Numlock News: October 6, 2023 • Casino Heist, Gusts, Drumsticks
By Walt Hickey
Thanks to everyone who got in a preorder already, sales have been really encouraging. The single best thing you can do for me right now is to get in a preorder for You Are What You Watch, it’s critical to getting books into stores and on shelves. Next week, a sneak preview of what’s in the book!
Have a great weekend!
MGM Resorts has disclosed that a cybersecurity attack that struck its casinos on the Las Vegas Strip cost them $100 million, but because the house really does always win MGM said that it has enough cybersecurity insurance to cover the financial losses and it shouldn’t have a material impact on the overall performance. Also disclosed was that MGM declined to pay a ransom to the hackers, unlike rival Caesars Entertainment, which rendered unto hackers that which is hackers’ and paid half of a $30 million ransom demand to end a cybersecurity incident earlier this summer. The MGM decision I have to imagine is obviously in line with Bellagio policy, given that it’s the same decision fatefully made by magnate Terry Benedict during the famed incident in which a team of 11 people, among them Danny Ocean, successfully struck three casinos on a fight night, if memory serves.
This week Alaskans will each get their $1,312 check from the state’s oil fund, which since 1982 has directed the cash proceeds of oil and gas drilling in Alaska to the state’s citizens. The program is the kind of sacred cows that make other sacred cows jealous, as it’s incredibly popular and arguments over the precise size of the checks send the state’s legislature into an annual tizzy. On one hand, Alaska is a very expensive place to live, with household staples like gasoline or milk often costing double or triple or even more than one would find in the Lower 48. The average check over the course of the four decades has been $1,200.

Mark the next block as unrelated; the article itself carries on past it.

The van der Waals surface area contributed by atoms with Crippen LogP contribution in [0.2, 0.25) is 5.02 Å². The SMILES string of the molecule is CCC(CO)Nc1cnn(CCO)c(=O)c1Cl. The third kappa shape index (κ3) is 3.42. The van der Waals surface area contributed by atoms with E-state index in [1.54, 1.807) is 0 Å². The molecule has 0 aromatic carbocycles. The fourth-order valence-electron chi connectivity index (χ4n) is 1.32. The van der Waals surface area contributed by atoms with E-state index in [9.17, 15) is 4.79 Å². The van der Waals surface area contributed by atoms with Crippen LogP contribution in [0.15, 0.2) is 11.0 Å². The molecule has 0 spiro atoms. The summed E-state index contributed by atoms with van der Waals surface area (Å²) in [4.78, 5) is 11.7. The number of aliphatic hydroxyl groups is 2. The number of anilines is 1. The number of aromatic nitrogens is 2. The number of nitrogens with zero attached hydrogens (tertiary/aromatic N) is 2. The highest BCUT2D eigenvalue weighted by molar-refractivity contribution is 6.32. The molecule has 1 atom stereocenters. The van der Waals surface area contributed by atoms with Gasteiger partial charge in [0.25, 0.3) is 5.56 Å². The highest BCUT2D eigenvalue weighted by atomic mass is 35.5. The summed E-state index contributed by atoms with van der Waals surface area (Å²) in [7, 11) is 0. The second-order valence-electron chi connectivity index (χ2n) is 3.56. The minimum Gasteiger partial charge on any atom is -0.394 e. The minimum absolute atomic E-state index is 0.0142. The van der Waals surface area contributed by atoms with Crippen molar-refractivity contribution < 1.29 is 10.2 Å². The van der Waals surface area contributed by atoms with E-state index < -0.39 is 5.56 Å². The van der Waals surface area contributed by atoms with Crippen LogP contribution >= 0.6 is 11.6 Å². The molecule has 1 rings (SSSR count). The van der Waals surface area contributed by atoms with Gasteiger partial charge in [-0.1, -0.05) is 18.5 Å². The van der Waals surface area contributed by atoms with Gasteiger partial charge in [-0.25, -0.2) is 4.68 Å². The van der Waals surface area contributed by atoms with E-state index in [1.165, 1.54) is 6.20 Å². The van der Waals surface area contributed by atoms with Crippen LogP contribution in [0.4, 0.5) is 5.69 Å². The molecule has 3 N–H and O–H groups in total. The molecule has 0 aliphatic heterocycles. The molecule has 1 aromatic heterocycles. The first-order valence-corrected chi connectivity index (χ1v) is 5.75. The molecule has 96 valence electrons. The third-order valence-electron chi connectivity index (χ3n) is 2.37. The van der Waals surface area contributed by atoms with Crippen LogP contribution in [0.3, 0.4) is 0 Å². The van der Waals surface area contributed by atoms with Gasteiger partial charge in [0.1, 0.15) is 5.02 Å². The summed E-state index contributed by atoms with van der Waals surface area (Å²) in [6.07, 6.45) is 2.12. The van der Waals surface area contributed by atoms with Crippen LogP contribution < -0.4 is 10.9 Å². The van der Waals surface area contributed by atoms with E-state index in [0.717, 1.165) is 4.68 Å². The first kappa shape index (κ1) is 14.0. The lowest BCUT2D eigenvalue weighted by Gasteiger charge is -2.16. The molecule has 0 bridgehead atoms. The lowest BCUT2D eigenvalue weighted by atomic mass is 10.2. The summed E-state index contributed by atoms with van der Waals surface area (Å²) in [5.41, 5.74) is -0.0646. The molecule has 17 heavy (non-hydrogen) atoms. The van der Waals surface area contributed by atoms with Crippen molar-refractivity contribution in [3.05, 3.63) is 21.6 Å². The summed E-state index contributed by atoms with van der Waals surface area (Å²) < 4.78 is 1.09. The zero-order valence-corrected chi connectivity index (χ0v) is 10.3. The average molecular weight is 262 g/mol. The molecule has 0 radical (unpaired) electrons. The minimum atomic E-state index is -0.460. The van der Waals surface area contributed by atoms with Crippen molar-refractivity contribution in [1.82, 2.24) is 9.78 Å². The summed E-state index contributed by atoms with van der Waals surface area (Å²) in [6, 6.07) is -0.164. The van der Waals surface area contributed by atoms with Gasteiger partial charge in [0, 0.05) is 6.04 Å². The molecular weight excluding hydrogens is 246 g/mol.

Typhoon Koinu has hit Taiwan, and when it crossed the outer Lanyu Island a weather station operated by the Central Weather Administration reported that wind gusts were measured up to 342.7 kilometers per hour, which is the third-highest record recorded globally, with the top two being the 408 km/h measurement from Barrow Island in Australia measured in 1996 and a 372 km/h gust on Mount Washington in New Hampshire in 1934. The actual peak speed of the gust in Taiwan may, indeed, have been stronger, as the anenometer was simply destroyed by the wind after the measurement. Koinu, somewhat hilariously, means “puppy” in Japanese.
Diamond Sports owns 19 regional sports networks in the United States operating under the Bally Sports branding, essentially the local networks that baseball and hockey air on in many regions. One week before the puck drops on the regular NHL season, Diamond has told a court it’s pulling out of its television contract with the Arizona Coyotes. This would just be yet another blip in a difficult sports rights space if not for the fact that this is insult to a series of injuries for the Coyotes, which have in recent years had some of the worst records in the NHL, been forced out of their arena, forced to play in a local college’s arena (the smallest of any pro North American sports franchise), and literally had the entire municipality of Tempe vote against actually building them a new arena just earlier this past spring. They’ve made a quick arrangement with Scripps to air the local games for now.